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- From: "Michael Kay" <M.H.Kay@eng.icl.co.uk>
- To: <firstname.lastname@example.org>
- Date: Wed, 25 Nov 1998 12:08:17 -0000
>IMHO, set top boxes designed with preconceived program structures will fail
>to attract the interests of production houses and the audience
True if you are thinking of conventional linear programming. False if you
are thinking of interactive information: weather, news, sports results,
programme guides, travel information. If the system is going to process the
data (even just to select and sort it) and not just passively reel it out,
you need a predictable structure that the application understands; and the
application is going to be much more than a simple style sheet.
This is actually causing me a little anguish at the moment. I've suddenly
realised that having an external DTD and a validating parser in place gives
an application no assurances about the structure of the data!
Another example, I feel, of XML being influenced too much by "document"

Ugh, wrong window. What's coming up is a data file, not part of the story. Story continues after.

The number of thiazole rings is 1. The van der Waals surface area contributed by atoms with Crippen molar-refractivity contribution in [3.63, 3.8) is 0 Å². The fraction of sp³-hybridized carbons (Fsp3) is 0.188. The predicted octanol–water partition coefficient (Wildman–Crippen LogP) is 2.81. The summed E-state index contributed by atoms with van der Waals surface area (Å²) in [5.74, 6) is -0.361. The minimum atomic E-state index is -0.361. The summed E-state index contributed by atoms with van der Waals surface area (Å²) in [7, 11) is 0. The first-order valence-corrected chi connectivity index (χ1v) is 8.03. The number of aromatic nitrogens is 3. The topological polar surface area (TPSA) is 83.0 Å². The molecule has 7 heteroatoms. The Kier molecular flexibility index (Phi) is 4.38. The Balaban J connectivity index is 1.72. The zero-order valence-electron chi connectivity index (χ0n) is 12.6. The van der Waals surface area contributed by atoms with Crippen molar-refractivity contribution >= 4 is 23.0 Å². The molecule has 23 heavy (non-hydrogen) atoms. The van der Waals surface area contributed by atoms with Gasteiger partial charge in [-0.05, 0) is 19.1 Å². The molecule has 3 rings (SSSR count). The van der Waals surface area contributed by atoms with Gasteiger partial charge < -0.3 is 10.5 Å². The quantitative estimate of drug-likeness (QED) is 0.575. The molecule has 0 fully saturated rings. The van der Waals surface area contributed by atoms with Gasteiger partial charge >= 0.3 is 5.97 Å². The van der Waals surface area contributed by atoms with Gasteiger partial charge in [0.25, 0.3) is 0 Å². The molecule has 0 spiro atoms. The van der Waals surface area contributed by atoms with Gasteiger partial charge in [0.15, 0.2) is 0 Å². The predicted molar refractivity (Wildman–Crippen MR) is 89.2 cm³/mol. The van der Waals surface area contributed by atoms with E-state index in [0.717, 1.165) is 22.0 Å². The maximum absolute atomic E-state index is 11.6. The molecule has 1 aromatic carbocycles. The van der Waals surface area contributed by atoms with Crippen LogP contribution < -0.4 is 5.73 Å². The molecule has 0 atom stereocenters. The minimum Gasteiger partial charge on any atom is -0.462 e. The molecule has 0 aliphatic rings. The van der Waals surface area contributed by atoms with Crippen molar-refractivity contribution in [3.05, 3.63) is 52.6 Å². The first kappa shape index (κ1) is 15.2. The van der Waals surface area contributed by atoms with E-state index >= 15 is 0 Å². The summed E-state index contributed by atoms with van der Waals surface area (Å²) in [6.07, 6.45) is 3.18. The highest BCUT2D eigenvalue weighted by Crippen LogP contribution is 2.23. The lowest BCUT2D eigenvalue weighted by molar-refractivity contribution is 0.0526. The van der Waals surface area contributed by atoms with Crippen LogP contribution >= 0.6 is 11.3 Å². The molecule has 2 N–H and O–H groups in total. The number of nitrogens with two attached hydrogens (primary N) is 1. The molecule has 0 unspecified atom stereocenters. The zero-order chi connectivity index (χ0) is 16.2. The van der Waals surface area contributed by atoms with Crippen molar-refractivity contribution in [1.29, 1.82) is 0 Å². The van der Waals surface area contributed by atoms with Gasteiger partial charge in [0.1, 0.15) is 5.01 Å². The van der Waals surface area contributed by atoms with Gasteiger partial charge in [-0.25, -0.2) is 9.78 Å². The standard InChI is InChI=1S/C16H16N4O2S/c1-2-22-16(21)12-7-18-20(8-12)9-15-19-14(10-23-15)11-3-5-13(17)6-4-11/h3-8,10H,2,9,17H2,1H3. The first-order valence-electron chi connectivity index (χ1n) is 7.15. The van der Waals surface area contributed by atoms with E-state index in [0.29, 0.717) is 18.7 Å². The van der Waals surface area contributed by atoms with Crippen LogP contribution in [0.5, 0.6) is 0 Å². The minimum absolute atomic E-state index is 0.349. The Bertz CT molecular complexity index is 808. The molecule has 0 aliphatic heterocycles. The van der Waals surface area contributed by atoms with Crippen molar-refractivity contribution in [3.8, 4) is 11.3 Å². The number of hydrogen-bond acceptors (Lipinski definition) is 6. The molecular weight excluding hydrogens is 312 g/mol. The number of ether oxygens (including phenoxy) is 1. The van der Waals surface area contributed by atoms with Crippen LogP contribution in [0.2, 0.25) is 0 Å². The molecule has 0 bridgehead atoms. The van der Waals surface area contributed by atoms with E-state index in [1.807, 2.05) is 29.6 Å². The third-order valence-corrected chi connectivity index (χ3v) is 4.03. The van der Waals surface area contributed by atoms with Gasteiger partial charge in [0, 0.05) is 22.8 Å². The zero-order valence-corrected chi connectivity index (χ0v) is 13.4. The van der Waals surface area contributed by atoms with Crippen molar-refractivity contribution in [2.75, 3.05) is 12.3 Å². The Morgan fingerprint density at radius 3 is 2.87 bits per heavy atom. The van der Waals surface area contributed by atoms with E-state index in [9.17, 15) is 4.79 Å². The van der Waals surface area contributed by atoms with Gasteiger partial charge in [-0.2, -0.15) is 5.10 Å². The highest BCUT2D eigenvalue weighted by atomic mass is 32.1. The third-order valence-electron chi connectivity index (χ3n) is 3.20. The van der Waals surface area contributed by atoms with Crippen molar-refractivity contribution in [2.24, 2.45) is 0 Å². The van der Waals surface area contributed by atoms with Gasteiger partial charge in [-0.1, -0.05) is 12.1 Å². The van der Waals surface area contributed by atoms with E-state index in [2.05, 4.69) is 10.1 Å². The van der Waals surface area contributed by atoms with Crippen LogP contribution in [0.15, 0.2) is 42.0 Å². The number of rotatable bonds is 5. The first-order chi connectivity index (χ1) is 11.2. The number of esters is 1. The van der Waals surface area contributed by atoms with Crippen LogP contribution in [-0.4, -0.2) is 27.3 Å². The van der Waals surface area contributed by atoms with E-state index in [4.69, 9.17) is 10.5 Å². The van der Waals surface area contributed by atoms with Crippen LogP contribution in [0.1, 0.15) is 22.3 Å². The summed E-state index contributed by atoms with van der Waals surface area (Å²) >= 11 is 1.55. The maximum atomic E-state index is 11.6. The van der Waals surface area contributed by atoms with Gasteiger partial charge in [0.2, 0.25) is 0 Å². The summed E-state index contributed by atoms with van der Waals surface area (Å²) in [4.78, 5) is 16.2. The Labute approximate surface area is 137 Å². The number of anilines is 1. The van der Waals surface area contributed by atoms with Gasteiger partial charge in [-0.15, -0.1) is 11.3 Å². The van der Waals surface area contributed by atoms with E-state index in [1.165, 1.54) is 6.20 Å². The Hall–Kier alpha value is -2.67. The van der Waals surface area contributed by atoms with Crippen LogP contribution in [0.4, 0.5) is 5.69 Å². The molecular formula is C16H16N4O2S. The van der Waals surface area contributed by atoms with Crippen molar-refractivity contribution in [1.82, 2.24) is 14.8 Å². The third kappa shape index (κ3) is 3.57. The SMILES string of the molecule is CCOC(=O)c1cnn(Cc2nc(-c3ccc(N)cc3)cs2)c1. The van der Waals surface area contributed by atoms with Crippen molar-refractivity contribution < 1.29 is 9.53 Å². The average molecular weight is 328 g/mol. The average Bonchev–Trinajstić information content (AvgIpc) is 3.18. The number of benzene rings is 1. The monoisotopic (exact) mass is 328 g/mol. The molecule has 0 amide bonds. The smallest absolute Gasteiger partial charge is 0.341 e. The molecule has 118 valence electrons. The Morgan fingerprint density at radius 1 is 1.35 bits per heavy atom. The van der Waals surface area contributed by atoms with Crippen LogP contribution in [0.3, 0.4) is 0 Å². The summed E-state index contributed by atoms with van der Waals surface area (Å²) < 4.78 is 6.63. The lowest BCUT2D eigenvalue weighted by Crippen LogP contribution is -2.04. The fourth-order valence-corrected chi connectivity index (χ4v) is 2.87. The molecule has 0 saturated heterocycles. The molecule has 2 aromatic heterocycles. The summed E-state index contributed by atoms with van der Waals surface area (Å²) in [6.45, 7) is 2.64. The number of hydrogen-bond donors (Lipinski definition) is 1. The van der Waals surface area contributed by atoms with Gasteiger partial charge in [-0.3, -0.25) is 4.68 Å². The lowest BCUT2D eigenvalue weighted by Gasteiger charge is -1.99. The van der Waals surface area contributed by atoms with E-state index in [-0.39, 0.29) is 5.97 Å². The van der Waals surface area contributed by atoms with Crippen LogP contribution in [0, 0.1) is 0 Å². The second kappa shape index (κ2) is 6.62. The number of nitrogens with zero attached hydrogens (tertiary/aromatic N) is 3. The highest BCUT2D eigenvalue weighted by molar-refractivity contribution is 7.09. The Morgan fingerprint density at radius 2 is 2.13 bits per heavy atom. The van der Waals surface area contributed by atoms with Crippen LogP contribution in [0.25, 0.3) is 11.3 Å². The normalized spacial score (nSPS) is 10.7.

thinking rather than "data" thinking.
Incidentally we have found people in the media industry very receptive to
the benefits of a clear separation of responsibilities between the designer
of a series (e.g. film/movie reviews) and the author of articles/programmes
within that series. They recognise it as essential to the goal of
"re-purposing" content. We are starting to use XML to control the
organization of some areas of the BBC Worldwide site (www.beeb.com) which we
run, where the disciplines of consistent content structure are now
well-established, without anyone feeling their creativity is impaired.
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